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Costa Rica Design Report 2019-2021

Plan after plan, Costa Rica continues to improve its co-creation processes. This time participation improved in terms of quantity and quality, as it engaged more organizations and achieved greater ownership from them throughout the process. The funds allocated to execute the co-creation process made a difference, especially in terms of the information that was available at every one of its stages. The thematic areas included in the plan are relevant to the national context,  but increasing the level of ambition and citizen participation in the development of the commitments remains a challenge.

Table 1. At a glance

Member since: 2012

Action plan under review: IV

Type of report: Design

Number of commitments: 8

Action plan development:

Is there a multi-stakeholder forum? Yes

Level of public influence: Involve

Acted contrary to OGP process: No

Action plan design


Relevant to OGP values                          8 (100%)

Transformative                                       1 (13%)

Potentially starred:                                  1 (13%)

The Open Government Partnership (OGP) is a global partnership that brings together government reformers and civil society leaders to create action plans that make governments more inclusive, responsive, and accountable. The Independent Reporting Mechanism (IRM) monitors all action plans to ensure governments follow through on commitments. Costa Rica joined OGP in 2012. Since, Costa Rica has implemented three action plans. This report evaluates the design of Costa Rica’s fourth action plan.

General overview of action plan

The new action plan included eight commitments that address issues relevant to a large portion of the national population, such as safety, unemployment, economic downturn and environmental degradation. However, the proposed initiatives lack ambition and its potential impact to make significant progress in addressing the identified issues is low.

The plan is considered an Open State plan, since, in addition to the Executive Branch, it engaged the Judiciary; later on, the Legislature would be included. The plan was developed through the most participatory process ever undertaken. The process included two in-person workshops, with participation from 139 participants; a launch event; and workshops hosted outside the metropolitan area, with participation from 93 attendants. In addition, the process included an online component, whereby dozens of proposals and comments were received.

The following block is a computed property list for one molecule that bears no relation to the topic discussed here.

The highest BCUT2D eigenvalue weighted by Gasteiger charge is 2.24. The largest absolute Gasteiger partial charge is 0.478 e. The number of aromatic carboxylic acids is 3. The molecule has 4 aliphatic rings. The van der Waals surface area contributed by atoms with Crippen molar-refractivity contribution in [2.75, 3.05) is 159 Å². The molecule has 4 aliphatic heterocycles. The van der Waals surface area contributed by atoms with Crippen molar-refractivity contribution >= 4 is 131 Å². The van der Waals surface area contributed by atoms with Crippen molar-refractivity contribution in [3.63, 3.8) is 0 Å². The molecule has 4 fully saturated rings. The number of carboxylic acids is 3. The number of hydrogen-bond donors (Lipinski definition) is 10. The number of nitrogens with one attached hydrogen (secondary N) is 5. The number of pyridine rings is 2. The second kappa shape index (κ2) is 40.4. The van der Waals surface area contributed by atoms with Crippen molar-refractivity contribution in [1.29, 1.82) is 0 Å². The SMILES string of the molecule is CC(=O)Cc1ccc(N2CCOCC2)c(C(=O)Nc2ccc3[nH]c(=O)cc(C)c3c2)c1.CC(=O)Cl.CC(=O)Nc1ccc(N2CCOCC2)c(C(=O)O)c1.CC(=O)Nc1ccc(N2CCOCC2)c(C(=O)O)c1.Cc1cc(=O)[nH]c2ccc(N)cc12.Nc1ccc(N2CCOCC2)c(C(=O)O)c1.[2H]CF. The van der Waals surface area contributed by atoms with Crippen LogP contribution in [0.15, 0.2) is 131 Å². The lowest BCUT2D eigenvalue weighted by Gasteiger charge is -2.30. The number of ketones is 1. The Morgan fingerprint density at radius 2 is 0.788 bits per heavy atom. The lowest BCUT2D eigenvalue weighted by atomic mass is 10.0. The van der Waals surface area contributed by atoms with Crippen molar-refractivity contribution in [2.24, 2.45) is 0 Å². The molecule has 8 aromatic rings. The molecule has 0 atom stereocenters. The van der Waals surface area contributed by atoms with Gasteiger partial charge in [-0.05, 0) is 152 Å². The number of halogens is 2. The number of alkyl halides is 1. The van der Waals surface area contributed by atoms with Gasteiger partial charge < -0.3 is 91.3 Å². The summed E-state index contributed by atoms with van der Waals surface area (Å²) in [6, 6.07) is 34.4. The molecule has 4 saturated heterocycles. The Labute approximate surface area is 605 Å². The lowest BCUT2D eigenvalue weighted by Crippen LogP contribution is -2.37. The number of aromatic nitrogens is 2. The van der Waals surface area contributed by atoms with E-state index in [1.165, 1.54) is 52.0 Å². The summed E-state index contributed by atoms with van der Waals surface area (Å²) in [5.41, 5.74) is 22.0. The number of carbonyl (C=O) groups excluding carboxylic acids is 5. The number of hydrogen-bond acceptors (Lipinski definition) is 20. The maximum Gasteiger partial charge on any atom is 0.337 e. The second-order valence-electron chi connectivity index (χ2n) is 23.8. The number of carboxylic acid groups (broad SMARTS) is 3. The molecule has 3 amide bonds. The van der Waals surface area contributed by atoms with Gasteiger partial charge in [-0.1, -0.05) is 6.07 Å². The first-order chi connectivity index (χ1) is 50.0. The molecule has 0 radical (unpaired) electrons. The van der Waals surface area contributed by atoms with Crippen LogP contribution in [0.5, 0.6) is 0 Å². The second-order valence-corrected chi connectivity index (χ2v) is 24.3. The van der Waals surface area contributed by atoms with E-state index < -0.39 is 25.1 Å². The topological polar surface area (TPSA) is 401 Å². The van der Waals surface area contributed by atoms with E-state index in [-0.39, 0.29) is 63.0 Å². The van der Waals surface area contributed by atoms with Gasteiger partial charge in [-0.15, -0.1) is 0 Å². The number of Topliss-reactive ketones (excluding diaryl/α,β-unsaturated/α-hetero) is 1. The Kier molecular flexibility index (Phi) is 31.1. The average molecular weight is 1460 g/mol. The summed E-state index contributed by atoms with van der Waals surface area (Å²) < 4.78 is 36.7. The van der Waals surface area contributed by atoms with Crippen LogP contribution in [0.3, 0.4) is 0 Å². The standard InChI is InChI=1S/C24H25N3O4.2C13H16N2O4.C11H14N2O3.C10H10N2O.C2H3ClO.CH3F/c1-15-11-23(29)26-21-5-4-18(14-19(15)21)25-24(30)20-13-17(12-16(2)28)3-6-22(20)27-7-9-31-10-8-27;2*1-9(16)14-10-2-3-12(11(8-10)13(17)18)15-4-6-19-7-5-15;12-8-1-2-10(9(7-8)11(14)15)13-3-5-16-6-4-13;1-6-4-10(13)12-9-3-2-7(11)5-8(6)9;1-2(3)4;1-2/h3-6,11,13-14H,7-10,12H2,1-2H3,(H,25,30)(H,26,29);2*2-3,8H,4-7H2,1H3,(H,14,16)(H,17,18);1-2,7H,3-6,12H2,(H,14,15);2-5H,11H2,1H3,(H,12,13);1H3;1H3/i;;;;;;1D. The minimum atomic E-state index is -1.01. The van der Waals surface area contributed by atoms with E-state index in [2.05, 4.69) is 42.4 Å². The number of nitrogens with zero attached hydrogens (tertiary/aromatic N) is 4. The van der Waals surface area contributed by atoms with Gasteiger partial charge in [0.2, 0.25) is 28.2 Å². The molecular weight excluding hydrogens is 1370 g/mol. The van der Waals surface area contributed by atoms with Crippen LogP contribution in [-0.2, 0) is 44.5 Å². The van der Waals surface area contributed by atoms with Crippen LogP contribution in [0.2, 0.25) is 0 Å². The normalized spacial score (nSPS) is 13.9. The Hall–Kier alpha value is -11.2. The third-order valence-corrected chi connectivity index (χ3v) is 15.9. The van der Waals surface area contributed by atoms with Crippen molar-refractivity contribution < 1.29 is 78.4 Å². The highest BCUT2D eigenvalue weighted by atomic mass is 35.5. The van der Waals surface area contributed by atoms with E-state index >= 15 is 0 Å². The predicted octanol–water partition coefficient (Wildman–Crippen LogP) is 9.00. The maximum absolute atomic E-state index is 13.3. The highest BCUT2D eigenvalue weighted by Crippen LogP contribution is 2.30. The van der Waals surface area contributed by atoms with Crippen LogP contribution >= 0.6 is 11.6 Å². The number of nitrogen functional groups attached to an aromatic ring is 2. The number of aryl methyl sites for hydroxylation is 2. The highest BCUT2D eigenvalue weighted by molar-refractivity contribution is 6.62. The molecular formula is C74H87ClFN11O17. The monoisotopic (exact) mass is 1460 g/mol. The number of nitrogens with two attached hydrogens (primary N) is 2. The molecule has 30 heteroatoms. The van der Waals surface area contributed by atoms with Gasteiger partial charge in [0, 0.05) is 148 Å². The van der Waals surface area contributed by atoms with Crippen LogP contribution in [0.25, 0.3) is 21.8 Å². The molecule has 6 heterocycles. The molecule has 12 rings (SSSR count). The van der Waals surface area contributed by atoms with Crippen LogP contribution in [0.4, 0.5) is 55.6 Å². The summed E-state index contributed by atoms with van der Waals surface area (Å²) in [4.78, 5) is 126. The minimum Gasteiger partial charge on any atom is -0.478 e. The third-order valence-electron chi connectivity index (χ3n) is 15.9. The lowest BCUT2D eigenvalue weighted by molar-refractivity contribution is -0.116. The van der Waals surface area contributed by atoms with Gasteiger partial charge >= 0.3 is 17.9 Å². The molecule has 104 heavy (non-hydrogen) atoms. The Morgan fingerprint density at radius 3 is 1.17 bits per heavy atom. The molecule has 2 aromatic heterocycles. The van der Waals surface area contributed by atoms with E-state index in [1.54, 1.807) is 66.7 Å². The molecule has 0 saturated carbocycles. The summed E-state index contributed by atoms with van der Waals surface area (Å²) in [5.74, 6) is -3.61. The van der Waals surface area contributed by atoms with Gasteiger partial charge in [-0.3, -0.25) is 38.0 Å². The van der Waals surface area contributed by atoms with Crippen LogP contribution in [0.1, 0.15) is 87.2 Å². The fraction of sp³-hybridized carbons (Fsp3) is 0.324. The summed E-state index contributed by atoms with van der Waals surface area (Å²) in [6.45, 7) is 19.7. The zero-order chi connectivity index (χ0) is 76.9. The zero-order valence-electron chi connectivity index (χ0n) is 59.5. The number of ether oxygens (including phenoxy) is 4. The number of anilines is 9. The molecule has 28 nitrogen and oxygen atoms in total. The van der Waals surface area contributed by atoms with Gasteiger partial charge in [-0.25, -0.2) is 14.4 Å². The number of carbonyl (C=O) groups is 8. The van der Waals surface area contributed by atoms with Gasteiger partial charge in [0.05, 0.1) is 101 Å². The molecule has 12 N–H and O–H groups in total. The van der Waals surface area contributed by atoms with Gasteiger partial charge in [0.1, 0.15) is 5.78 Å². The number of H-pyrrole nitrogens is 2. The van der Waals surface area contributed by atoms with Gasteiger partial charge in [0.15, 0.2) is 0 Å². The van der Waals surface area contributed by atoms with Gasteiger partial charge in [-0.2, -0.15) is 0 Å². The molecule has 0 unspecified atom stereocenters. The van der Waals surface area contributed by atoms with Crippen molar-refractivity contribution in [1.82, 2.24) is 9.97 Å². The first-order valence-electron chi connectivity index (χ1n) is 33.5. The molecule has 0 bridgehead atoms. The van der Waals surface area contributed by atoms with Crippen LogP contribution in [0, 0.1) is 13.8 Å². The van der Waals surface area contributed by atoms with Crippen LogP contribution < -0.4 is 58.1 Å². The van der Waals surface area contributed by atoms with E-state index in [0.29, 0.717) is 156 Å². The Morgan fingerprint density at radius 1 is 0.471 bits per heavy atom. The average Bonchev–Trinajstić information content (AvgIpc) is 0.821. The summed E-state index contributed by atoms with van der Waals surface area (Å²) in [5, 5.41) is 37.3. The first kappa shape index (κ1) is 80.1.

The process was adequately documented and information was shared promptly. At every stage, input gathered by the public was systematized and published in the national open government portal.

The National Open Government Commission (CNGA in Spanish) led the co-creation process, with support from a technical team, which consisted of civil society organization ACCESSA and the open government team. ACCESA received a grant from the World Bank and the Open Government Partnership to execute the process, which brought about significant improvements. The deliverables proposed to receive the funds included reports about resource execution and lessons learned throughout every stage of the co-creation process, which helped improve the documentation of this open government cycle.

It remains a challenge to ensure that commitments respond to the level of ambition expected and proposals conveyed by the civil society. In the opinion of civil society organizations, the commitment drafting process was largely led by implementing and government agencies. Thus, in many cases, commitments do not adequately reflect the proposals put forward by the public during the co-creation process.

Table 2: Noteworthy commitments

Commitment description Moving forward Status at the end of the implementation cycle
Commitment 8: Judiciary Observatory

Objective: Develop a Judiciary Observatory to monitor and oversee the judiciary management

Generating information to allow users of the Judiciary to understand the status of their cases and have access to average times to process cases with similar characteristics and in the same judiciary circuit would make a significant difference. In addition to giving users confidence, it would represent a key input for monitoring by the observatory and the citizenry. Note: This will be assessed at the end of the action plan cycle.
Commitment 7: Sowing Safety

Objective: Together with civil society, strengthen the Sowing Safety strategy to address safety issues more effectively

The commitment would benefit from including an accountability component after its implementation, and not relying solely on publishing information as described in the commitment as it is written. Note: This will be assessed at the end of the action plan cycle.


The IRM recommendations aim to inform the development of the next action plan and guide implementation of the current action plan. Please refer to Section V: General Recommendations for more details on each of the below recommendations.

Table 3. Five KEY IRM Recommendations

Refine the methodology to include commitments in the action plan that better align with the proposals put forward by civil society.
Leverage the momentum of the co-creation processes and achieve continuity between the public participation in these processes and the implementation of the action plan, empowering the CNGA and its participating CSOs.
Include indicators to assess commitment completion.
Strengthen commitments by better linking their activities with the issues they seek to address.
Implement strategies to create and manage the institutional open government expertise gained throughout the years.



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